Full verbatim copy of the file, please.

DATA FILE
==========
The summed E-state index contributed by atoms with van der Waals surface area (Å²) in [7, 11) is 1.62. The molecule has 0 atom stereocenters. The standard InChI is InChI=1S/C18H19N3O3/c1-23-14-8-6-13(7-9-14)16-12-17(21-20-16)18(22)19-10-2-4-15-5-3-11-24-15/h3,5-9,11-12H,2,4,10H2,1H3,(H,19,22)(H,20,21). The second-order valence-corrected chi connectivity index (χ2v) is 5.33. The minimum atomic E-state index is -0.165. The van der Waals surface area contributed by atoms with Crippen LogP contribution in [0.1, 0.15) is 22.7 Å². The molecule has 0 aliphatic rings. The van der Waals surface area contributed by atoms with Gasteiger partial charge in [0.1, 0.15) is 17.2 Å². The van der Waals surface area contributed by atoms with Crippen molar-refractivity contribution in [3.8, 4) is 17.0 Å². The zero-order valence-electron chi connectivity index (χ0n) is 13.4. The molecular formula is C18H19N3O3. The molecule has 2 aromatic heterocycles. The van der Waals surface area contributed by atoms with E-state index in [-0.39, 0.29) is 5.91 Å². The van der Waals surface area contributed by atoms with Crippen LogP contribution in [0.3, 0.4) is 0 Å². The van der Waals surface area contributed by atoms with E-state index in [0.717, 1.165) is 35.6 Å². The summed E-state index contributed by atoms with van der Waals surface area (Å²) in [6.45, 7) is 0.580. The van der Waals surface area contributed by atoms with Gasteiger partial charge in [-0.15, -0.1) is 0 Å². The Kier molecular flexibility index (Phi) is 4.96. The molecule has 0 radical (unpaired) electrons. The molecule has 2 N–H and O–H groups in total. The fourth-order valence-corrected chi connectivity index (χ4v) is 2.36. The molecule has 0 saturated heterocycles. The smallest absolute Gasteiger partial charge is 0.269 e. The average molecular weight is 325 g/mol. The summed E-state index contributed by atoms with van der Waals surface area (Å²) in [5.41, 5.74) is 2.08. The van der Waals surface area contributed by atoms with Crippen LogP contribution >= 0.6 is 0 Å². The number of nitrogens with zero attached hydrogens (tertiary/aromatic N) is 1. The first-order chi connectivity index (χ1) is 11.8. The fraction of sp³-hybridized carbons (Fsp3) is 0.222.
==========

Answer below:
The summed E-state index contributed by atoms with van der Waals surface area (Å²) in [7, 11) is 1.62. The molecule has 0 atom stereocenters. The standard InChI is InChI=1S/C18H19N3O3/c1-23-14-8-6-13(7-9-14)16-12-17(21-20-16)18(22)19-10-2-4-15-5-3-11-24-15/h3,5-9,11-12H,2,4,10H2,1H3,(H,19,22)(H,20,21). The second-order valence-corrected chi connectivity index (χ2v) is 5.33. The minimum atomic E-state index is -0.165. The van der Waals surface area contributed by atoms with Crippen LogP contribution in [0.1, 0.15) is 22.7 Å². The molecule has 0 aliphatic rings. The van der Waals surface area contributed by atoms with Gasteiger partial charge in [0.1, 0.15) is 17.2 Å². The van der Waals surface area contributed by atoms with Crippen molar-refractivity contribution in [3.8, 4) is 17.0 Å². The zero-order valence-electron chi connectivity index (χ0n) is 13.4. The molecular formula is C18H19N3O3. The molecule has 2 aromatic heterocycles. The van der Waals surface area contributed by atoms with E-state index in [-0.39, 0.29) is 5.91 Å². The van der Waals surface area contributed by atoms with Crippen LogP contribution in [0.3, 0.4) is 0 Å². The van der Waals surface area contributed by atoms with E-state index in [0.717, 1.165) is 35.6 Å². The summed E-state index contributed by atoms with van der Waals surface area (Å²) in [6.45, 7) is 0.580. The van der Waals surface area contributed by atoms with Gasteiger partial charge in [-0.15, -0.1) is 0 Å². The Kier molecular flexibility index (Phi) is 4.96. The molecule has 0 radical (unpaired) electrons. The molecule has 2 N–H and O–H groups in total. The fourth-order valence-corrected chi connectivity index (χ4v) is 2.36. The molecule has 0 saturated heterocycles. The smallest absolute Gasteiger partial charge is 0.269 e. The average molecular weight is 325 g/mol. The summed E-state index contributed by atoms with van der Waals surface area (Å²) in [5.41, 5.74) is 2.08. The van der Waals surface area contributed by atoms with Crippen LogP contribution >= 0.6 is 0 Å². The number of nitrogens with zero attached hydrogens (tertiary/aromatic N) is 1. The first-order chi connectivity index (χ1) is 11.8. The fraction of sp³-hybridized carbons (Fsp3) is 0.222.